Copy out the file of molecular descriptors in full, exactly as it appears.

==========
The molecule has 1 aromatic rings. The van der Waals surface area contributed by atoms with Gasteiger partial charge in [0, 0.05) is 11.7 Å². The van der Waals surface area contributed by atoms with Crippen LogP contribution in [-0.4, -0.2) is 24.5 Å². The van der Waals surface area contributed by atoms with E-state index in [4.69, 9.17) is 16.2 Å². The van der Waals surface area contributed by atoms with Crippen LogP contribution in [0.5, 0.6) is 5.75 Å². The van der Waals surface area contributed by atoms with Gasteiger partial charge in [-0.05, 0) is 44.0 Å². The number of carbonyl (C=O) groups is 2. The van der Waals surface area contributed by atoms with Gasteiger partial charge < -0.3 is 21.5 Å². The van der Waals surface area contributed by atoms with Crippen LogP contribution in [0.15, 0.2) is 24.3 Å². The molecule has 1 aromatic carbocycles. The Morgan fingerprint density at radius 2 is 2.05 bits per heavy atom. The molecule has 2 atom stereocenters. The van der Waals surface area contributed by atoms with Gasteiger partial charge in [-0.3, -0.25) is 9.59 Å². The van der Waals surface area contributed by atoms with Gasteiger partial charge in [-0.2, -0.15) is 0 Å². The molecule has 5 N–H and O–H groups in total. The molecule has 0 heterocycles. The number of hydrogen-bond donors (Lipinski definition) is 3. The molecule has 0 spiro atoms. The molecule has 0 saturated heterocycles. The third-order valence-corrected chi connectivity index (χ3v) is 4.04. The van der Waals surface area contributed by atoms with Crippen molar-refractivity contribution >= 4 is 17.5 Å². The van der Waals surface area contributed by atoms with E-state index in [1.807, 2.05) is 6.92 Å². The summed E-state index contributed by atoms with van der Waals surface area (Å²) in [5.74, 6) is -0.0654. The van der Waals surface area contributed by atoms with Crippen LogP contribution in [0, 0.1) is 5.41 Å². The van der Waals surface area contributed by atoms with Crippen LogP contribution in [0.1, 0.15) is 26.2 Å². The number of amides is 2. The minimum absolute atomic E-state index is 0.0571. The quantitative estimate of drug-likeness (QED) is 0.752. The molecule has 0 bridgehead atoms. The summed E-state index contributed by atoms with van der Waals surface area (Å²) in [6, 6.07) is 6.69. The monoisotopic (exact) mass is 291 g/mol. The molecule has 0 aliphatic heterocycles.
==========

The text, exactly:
The molecule has 1 aromatic rings. The van der Waals surface area contributed by atoms with Gasteiger partial charge in [0, 0.05) is 11.7 Å². The van der Waals surface area contributed by atoms with Crippen LogP contribution in [-0.4, -0.2) is 24.5 Å². The van der Waals surface area contributed by atoms with E-state index in [4.69, 9.17) is 16.2 Å². The van der Waals surface area contributed by atoms with Crippen LogP contribution in [0.5, 0.6) is 5.75 Å². The van der Waals surface area contributed by atoms with Gasteiger partial charge in [-0.05, 0) is 44.0 Å². The number of carbonyl (C=O) groups is 2. The van der Waals surface area contributed by atoms with Gasteiger partial charge < -0.3 is 21.5 Å². The van der Waals surface area contributed by atoms with Crippen LogP contribution in [0.15, 0.2) is 24.3 Å². The molecule has 1 aromatic carbocycles. The Morgan fingerprint density at radius 2 is 2.05 bits per heavy atom. The molecule has 2 atom stereocenters. The van der Waals surface area contributed by atoms with Gasteiger partial charge in [-0.3, -0.25) is 9.59 Å². The van der Waals surface area contributed by atoms with Gasteiger partial charge in [-0.2, -0.15) is 0 Å². The molecule has 5 N–H and O–H groups in total. The molecule has 0 heterocycles. The number of hydrogen-bond donors (Lipinski definition) is 3. The molecule has 0 spiro atoms. The molecule has 0 saturated heterocycles. The third-order valence-corrected chi connectivity index (χ3v) is 4.04. The van der Waals surface area contributed by atoms with Crippen molar-refractivity contribution >= 4 is 17.5 Å². The van der Waals surface area contributed by atoms with E-state index in [1.807, 2.05) is 6.92 Å². The summed E-state index contributed by atoms with van der Waals surface area (Å²) in [5.74, 6) is -0.0654. The van der Waals surface area contributed by atoms with Crippen LogP contribution in [0, 0.1) is 5.41 Å². The van der Waals surface area contributed by atoms with Crippen LogP contribution in [0.1, 0.15) is 26.2 Å². The number of amides is 2. The minimum absolute atomic E-state index is 0.0571. The quantitative estimate of drug-likeness (QED) is 0.752. The molecule has 0 bridgehead atoms. The summed E-state index contributed by atoms with van der Waals surface area (Å²) in [6, 6.07) is 6.69. The monoisotopic (exact) mass is 291 g/mol. The molecule has 0 aliphatic heterocycles.